FGCU policy requires users to ask university before flying drones on campus
A policy to restrict the use of Unmanned Aircraft Systems, or drones, was proposed and released to the university community for review Nov. 16.
The Federal Aviation Administration defines a UAS as an unmanned aircraft and all of the associated support equipment necessary to operate the aircraft. A drone is an aircraft that is remotely piloted through a ground control system.
According to the submitted FGCU policy, the operation of drones on university premises will have to follow federal regulations. Drone users will have to notify the university that they will be flying a drone.
“We are within five miles of the Southwest Florida airport, and that’s under the jurisdiction of the federal regulation of model aircrafts,” said Joe McDonald, the associate vice president for administrative services and finance.
The FAA regulation requires anyone piloting a model aircraft within five miles of an airport to ask the airport and its control tower for permission to fly.
“That was one reason,” McDonald said. “We want to make sure we are aware of any students who are doing research projects or using (drones) for recreational purposes.” McDonald said another reason the policy was drafted is because of a privacy concern with the inappropriate use of drones.
“It’s for the privacy of the whole FGCU community,” McDonald said. “I’m just relating to what I’ve seen in the news of people complaining of drones flying around, hovering over residential areas or so that they don’t come crashing down while (the drone users) are doing some photography. We’re preventing that.”
The designated responsible office to enforce the policy would be UPD.
“They are usually who people would call to complain about the issue,” McDonald said.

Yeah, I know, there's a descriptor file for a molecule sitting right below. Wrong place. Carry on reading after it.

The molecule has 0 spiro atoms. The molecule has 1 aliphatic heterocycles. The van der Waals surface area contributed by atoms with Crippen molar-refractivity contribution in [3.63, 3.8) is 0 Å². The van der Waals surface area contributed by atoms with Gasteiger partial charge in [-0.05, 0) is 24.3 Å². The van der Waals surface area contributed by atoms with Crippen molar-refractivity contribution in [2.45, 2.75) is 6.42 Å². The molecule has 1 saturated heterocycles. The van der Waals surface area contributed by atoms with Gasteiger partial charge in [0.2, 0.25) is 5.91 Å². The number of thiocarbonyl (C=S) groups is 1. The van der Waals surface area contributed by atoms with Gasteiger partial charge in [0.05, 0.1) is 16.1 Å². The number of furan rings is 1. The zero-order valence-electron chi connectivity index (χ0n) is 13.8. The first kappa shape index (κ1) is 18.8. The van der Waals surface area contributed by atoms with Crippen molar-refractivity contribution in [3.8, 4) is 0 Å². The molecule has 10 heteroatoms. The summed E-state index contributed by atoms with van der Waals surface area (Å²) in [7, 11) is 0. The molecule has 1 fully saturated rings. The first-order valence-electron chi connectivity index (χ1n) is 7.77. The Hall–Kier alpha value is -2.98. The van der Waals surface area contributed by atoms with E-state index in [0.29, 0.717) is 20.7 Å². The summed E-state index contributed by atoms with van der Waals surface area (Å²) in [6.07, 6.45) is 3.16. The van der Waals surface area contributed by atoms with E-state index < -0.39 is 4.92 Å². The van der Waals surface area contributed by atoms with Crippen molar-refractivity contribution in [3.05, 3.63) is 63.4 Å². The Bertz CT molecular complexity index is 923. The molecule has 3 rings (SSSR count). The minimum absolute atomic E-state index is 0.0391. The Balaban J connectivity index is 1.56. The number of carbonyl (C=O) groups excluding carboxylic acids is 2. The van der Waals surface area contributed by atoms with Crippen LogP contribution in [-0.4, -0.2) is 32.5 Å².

UPD would identify anyone using drones and refer the case to the Dean of Students’ office and the Student Discipline Board.
However, any student who violates the federal regulation could potentially be taken to court. McDonald said the policy was drafted by Chief Stephen Moore and then exported to the General Counsel’s Office.
“From there it would go to the president’s cabinet who would review it, and from there, it usually goes to the next Board of Trustees meeting,” McDonald said.
The university community has been given a ten-day period to submit any comments to the General Counsel’s public announcement page.
“Anyone who has comments can send them in to see if there are any changes that need to be made,” McDonald said.
If the policy is approved by the Board of Trustees, no unlicensed UAS would be allowed on university land, buildings and facilities. However, interested pilots could submit a flight approval request to McDonald or a designee. The office would then forward the request to the FAA via the appropriate FAA control tower official.
“It gets skeptical because if you want to have someone who has commercial use they would have to have a contract with the marketing department, and they would have to have the right FAA approval to use a drone in this area,” McDonald said. “We’re trying to be proactive. Just in case it becomes an issue, we already have a policy in use.”
Kayla Hoffman, a senior majoring in English, said, “I hate that we’re being restricted for things that we haven’t found use for here yet. I hate that they’re banning something that hasn’t become a problem yet.”
“We do have a growing engineering program so I think that they could end up being problematic for the engineering majors who might want to use them,” Hoffman sad.
She also said she thinks the requests would take too long to get approved and for students to start using drones.
“That’s not enough time for a semester,” she said. Diana Lopez, a sophomore psychology major, said doesn’t think the policy is necessary.
“I don’t think I’ve actually ever seen them and I spend a lot of time on campus,” Lopez said.
When asked if she’s planning on commenting about the policy on the General Counsel’s webpage, she said “I saw the email but I didn’t read it. It doesn’t bother me, so I wouldn’t.”